The phase of Tunisian political Islam protesting against autocratic regimes is over explained Rashid Ghannouchi, President of Ennahda party of Tunisia speaking today at the Med 2016 Dialogues conference in Rome.
Ghannouchi was talking specifically on the Tunisian experience with post Arab Spring Political Islam – but there were clear messages and lessons to be learnt by neighbouring Libya.
Asked by Libya Herald what could be the best Tunisian lessons that could be learnt by its neighbour Libya. he said: ‘‘consensus and compromise’’.
He pointed out that the role of political Islam has to change in the new phase of post-authoritarianism.
Political Islam has to transform itself from a movement of protest to a movement of democratic policy-making and government.
Tunisia is now in the post-autocratic era and is no longer in the midst of protesting against government. It is time for democratic Islam or Muslim democrats now, he explained.
He said that only ‘‘good interpretations’’ of Islam can succeed and added that the term ‘‘secular’’ was controversial and ambiguous. There is no common definition and it was used differently by different people in different contexts.
Ghannouchi said that modern interpretations of Islam were more rational than ideological and said that Tunis could act as a model. He explained that his party practices a model based on consensus-building, power-sharing and political inclusiveness.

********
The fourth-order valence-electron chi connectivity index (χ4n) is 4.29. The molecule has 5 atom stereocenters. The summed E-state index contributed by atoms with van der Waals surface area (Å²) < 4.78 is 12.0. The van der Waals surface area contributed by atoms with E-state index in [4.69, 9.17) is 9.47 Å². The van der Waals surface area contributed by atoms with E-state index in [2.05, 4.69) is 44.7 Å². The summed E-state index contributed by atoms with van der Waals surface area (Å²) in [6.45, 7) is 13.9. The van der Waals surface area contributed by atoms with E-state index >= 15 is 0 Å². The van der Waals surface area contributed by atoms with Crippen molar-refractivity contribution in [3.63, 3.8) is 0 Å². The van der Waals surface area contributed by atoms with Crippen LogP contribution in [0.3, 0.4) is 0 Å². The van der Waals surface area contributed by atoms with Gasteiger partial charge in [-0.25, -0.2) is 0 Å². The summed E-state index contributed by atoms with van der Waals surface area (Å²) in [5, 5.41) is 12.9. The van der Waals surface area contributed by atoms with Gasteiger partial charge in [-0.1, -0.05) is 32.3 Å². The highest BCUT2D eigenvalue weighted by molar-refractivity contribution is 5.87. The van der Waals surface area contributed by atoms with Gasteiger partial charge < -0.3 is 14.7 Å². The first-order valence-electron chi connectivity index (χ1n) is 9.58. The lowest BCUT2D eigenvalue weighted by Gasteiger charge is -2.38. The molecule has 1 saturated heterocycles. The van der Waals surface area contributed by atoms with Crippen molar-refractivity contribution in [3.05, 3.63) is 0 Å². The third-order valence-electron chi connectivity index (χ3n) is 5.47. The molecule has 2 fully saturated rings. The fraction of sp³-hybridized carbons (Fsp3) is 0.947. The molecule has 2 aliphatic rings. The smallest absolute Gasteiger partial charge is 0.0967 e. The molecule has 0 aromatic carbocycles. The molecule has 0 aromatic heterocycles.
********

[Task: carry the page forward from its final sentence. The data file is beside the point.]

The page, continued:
He said that Tunisia learned the art of consensus-building the hard way in 2013. Nahda had chosen to hand over power to a technocratic government in order to save Tunisia from chaos.
Politicians must rule beyond a simple majority and use consensus and compromise.
Ghannouchi said that Ennahda no longer considered itself ‘‘political Islam’’ but a ‘‘Muslim democratic’’ party. It is no longer facing dictatorship and it no longer a party of protest. It is now looking for real consensus, jobs, better health care, schools, infrastructure, fighting corruption and terrorism.
‘‘We are a democratic party and strongly believe compatibility of Islam and democracy’’, he stressed. But admitted that it will be a real challenge to make Islam a force for democracy.
The Ennahda leader stressed that ‘‘Islam has no official spokesman of God on earth. There is no Church. No official religious authority representing Islam”, which he said should not be confused with political authorities making religious decisions.
Therefore, much depends on the interpretation of Islam. ‘‘We have to fight against false interpretation of Islam for example the interpretation of Jihad’’, he explained. Islam recognized plurality since the beginning. It is very clear he said: there is no compulsion in Islam.
He pointed out that the foundation of Islamic civilization was in fact plurality. There is no place for extremism or terrorism in real Islam. ‘‘We must condemn extremism and terrorism without excuse‘
He felt that Tunisian terrorism was the fruit of decades of dictatorship, however, he felt that through democracy people can be re-educated.